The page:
By AMY SCHERZER, Times Staff Writer
Two lawyers with similar goals marry under a quilted, tie-dyed chuppah to the tunes of a Klezmer band.
YBOR CITY - Political and religious beliefs bind Robin Rosenberg and Barry Shalinsky as vibrantly as the tie-dyed yarmulkes guests wore at their Sunday wedding.
Rosenberg, pro bono counsel for Holland & Knight, lives her lifelong dream of helping poor people with high-quality legal representation.
Shalinsky represents people on Social Security disability who want to enter the workforce.
Call it bashert, the Yiddish word for "meant to be," said Rabbi Richard Birnholz of Congregation Schaarai Zedek. Their zeal to "bring justice to the world," he said, united them to care for "the widow, the stranger and the orphan."
Birnholz and Rabbi Marc Sack of Rodeph Sholom married the community activists beneath an unusual chuppah, or marriage canopy, made from pieces of cloth stitched together from family and friends.
Shalinsky's mother, Anne, sent a hand-embroidered tea towel and an Air Force tie from his late father, Milton. From Rosenberg's family: a piece of a T-shirt from her late sister, Wendy; her dad, Seth's, favorite tie; a snippet from her mother, Connie's, 50th birthday outfit. An aunt's pot holder, his grandma's apron and a Grateful Dead dancing bear added to the colorful quilt.
The two lawyers connected in 2001 when Shalinsky was hired to open a Tampa office of the Advocacy Center for Persons with Disabilities. His colleagues at the center's Tallahassee office knew Rosenberg and gave him her phone number for help in finding a house.
Rosenberg, who moved to Tampa at age 5, was delighted to assist.
When Shalinsky explained he needed a place that would welcome his dog and cat, preferably "with a basement," she thought it would be fun to introduce him to Tampa.
Shalinsky, 49, earned his undergraduate and law degrees from the University of Kansas then stayed in Lawrence as a VISTA volunteer. He worked as a lawyer for the state of Kansas with the Equal Employment Opportunity Commission, the Social Security administration and the Department of Health and Environment. In private practice for eight years, he represented primarily pro bono and low fee cases.
That resume resounded with Rosenberg, 37, a Plant High School and Northwestern University graduate with a law degree from the University of Florida. She clerked for two federal judges and now is chairwoman for the pro bono committees of the Federal Bar and the Florida Bar associations. Last year, she helped form Florida's Children First!, a statewide organization to improve legal services for abused, abandoned or neglected children.
While she checked out neighborhoods, the two telephoned or e-mailed daily. Favorite topics: politics and religion.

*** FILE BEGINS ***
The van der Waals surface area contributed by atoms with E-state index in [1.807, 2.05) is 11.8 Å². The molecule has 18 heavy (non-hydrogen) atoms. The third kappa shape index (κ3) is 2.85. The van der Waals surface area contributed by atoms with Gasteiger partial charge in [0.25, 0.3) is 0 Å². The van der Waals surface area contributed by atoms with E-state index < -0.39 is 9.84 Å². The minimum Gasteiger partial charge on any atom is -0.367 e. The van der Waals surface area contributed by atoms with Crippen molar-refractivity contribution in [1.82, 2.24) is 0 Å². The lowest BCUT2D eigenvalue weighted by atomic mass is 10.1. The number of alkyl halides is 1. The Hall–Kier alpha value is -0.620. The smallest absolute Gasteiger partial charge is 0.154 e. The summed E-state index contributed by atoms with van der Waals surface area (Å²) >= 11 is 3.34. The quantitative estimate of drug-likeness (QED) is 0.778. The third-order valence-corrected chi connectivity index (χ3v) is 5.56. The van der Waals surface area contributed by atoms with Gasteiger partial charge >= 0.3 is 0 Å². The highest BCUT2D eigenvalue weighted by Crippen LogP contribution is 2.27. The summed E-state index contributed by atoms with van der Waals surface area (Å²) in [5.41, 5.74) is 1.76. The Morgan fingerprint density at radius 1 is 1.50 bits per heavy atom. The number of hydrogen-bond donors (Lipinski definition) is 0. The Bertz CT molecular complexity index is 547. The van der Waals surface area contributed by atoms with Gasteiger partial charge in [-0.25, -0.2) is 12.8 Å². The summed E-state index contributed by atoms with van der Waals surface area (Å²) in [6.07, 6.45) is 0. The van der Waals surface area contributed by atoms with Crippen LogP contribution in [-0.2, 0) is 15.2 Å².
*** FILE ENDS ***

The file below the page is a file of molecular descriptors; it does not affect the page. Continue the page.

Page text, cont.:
As a conservative Jew, Shalinsky keeps a kosher home and attends weekly, sometimes daily, synagogue services. He does not work or travel on Saturdays.
He got involved in politics at age 14, when he worked on Eugene McCarthy's presidential campaign. He voted for Morris Udall as a 1976 delegate to the Democratic National Convention.
"I've been a political activist for a long time," he said.
Rosenberg got her first taste of politics at age 8, passing out fliers for her grandfather Buddy Baach's run for county commissioner. She ran reform synagogue Schaarai Zedek's social action committee for three years.
By the time the couple finally met in July 2001, they felt like old friends. On her recommendation, sight unseen, Shalinsky rented a Seminole Heights duplex with a fenced yard.
"We'd already gotten the important questions out of the way," Rosenberg said. "Like, do you share Chinese food? Do you like garlic and onions?"
And the really big one: marriage and children.
She wanted both.
Shalinsky didn't flinch.
"Marriage wasn't really a goal of mine, but I was open to it," he said. "I'd been married before ... been a stepparent. I really enjoyed the parental role."
His list was brief. He wanted to know if she was close to her family.
"That's my red flag," said Shalinsky, who comes from a large extended family.
Two good indicators: Rosenberg calls her father daily and her mother temporarily lived with her.
But would she accept his blend of liberal politics and conservative religion?
Rosenberg answered by offering to fly to St. Louis to help him move to Tampa with Millicent the cat and Jasmine the dog. They laughed when they saw they'd gathered many of the same tapes to play on the drive, specifically the Roches and lots of Klezmer, Jewish folk music.
Their relationship expanded from there like a legal file.
Six months ago, Shalinsky wanted to see her in action and planned a business trip to Tallahassee where she was handling a case.
"She was so cool and focused," he said.
Afterward, as they sat in the airport sharing a bag of trail mix, she asked his opinion on investing a recent bonus and a tax refund.
"You could use it to help pay for a wedding," he said, with a little grin.
"Well, I'd need someone to marry," she replied, archly.
"I'm ready," he said, by way of proposal.
Sunday afternoon, the newlyweds danced down the aisle to the joyous beats of a Klezmer band. After a honeymoon in Argentina, they will reside in Ybor City.
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